Tuesday, April 19, 2005

Judging Tariq Ramdan

Lu, ce matin, un article sur Tariq Ramadan dans le blog de notre compatriote Amine. J'ai laisse la reponse suivante sur le dit blog:


Dear Amine,

I think all of us here know how controversial a figure Tariq Ramadan is. This is someone who is equally disliked by our "religious right" (i.e. the salafis), by the "traditional right", i.e. people like the Muslim Brotherhood (despite the attempts of French media to induce us into believing the contrary), and by the leftists (i.e. the secularists). When I read articles on him written by his detractors (and you, to a large extent, did this in your piece too), people tend to focus on what they perceive as his "pitfalls" (according to their own, personal, often unorthodox or wishful interpretation of Islam), and do not care to mention also his more progressist positions in favor of democracy and secularism, nor do they care to note his fierce criticism of obscurantist and totalitarian dictatorships in the Arab world. I personally think that, in fairness, one should be very careful when trying to judge the action of as controversial a figure as TR, and not be subject to the usual "cliches" articulated in the French media. When you say: "Accusé, à juste raison parfois, de démagogie et de double discours (souvent modéré à l’écran et sur le papier, extrémiste lors de ses conférences et réunions associatives notamment en banlieue parisienne)", do you have any evidence to substantiate this alleged extremism? The way you phrased it means that you must _certainly_ have firsthand knowledge or have personally witnessed extremist views formulated by the Swiss intellectual. Could you please give your readers an idea of what these extremist views were? I have very often read this charge in French media (which everybody knows all too well how biased it is against any "non-republican" interpretation of Islam, whatever that means), and nobody has ever cared to give any piece of evidence to substantiate it. To me, the fact that TR has been invited to be a Visiting Professor at a prestigious american university is a clear indication that the faculty and administration of that institution did not give any credit to the ramblings of French journalists about the alleged extremism of TR in "private meetings" in the parisian suburbs. And please, please, don't cite the annulation of TR's visa: we all know who are the poeple behind this infamous episode. These are the same people who are planning for the perpetual US dominance of the world (I am sure you know about the PNAC - the Project for a New American Century), who are bent on silencing any voice that challenges this dominance, and who have waged a war in Congress to hijack freedom of expression and remove all anti-imperialist (e.g. Edward Said's) books from the curricula of american schools and universities.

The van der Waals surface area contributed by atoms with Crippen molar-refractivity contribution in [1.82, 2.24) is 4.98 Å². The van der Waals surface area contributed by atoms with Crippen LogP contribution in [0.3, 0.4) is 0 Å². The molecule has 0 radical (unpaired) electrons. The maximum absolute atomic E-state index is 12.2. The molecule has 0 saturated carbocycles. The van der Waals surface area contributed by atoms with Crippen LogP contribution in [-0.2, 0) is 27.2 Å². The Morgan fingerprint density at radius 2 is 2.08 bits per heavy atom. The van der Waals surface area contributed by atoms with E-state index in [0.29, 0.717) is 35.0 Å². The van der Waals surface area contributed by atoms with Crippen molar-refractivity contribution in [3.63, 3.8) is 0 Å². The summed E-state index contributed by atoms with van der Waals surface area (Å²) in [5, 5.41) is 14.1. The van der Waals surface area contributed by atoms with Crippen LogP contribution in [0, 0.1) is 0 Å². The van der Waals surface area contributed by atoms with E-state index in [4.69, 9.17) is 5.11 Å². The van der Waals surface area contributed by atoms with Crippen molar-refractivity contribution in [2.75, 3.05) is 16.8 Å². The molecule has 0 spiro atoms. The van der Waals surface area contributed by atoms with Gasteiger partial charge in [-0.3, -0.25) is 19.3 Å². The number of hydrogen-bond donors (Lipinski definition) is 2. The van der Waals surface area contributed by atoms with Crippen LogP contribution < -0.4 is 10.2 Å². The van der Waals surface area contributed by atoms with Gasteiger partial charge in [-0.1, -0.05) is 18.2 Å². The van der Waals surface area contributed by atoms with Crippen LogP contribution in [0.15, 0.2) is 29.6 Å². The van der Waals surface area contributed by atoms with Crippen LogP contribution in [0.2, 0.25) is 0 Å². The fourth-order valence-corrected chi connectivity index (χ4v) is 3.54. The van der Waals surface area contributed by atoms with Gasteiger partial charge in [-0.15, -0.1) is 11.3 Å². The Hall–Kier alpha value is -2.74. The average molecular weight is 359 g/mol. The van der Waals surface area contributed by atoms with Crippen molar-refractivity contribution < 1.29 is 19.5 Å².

I will be looking forward to hearing from you.

1 comment:

'Thought & Humor' said...

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'Thought & Humor'
Cyber-Humor & Cyber-Thought
Harvard Humor Club